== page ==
Daniel Blake is one such individual. Even though he wants to, a medical situation precludes him from working, but the system also stops him from obtaining the benefits he needs to live. It’s one of those “person fallen between the cracks in society” tales that Loach does so well. A working class man, lacking polish but decent, is not gaming the system, but a victim of it. He’s an illustration of someone who genuinely needs a little give within the rigid bureaucracy, a little personal understanding. His problems are compounded, notably by the recent loss of his wife, but also by the world around him changing. It’s frustrating, and tragic, and this is tempered though him striking up a bond with Katie, a single mother of two children who move in next door. He gives her practical assistance and an old school practicality too, while they show him a kindness missing from his life. As ever with Loach, these small mercies of good human nature are insufficient to head off the darker direction the film takes.

I, Daniel Blake is a stripped down, gritty affair. Grey in palette and mood, it’s given warmth by the pathos and natural approach of its two leads, Dave Johns and Hayley Squires. The generational differences and conflict between the pair provide some smiles, but the similarities between the two are what really cement their friendship and understanding. Each is struggling to get by, each is burdened by the frustration of bureaucracy. Johns is excellent at bringing a working class charm and a weary inner turmoil to the role, while Squires offers a more emotional counterpoint. You want them both to get what they need; empathy for the pair is crafted in spades — even more so when Blake, being the decent man he is, takes up activism, fighting the system for all, not just himself. It only makes the film’s conclusion all the more affecting.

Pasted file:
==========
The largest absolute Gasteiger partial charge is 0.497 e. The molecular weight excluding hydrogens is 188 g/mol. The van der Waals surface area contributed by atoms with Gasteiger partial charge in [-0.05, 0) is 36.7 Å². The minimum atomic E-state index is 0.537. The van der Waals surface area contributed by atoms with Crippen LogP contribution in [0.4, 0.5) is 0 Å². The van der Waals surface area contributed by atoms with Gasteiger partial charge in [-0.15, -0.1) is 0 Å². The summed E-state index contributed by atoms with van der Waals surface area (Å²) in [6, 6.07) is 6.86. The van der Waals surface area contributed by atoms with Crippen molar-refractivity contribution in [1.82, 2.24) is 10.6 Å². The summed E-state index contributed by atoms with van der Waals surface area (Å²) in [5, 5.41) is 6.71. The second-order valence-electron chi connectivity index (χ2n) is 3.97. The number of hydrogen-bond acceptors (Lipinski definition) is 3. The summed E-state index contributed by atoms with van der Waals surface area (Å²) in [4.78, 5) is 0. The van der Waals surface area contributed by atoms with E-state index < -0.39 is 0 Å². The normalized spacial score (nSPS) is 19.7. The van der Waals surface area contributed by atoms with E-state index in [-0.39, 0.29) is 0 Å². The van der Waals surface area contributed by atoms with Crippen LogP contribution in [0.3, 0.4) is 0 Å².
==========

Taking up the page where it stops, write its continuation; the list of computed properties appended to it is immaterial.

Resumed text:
Loach has refined his approach to political commentary over the years, and while I, Daniel Blake is loaded with scathing insights, none of them are overly pointed. There isn’t a sense of urgency, which makes it’s climax harder to take, but it is weighed with importance. It’s a gritty damnation of a government and system of bureaucracy that is failing the people that genuinely need help, while showing that the human touch is crucial to our survival.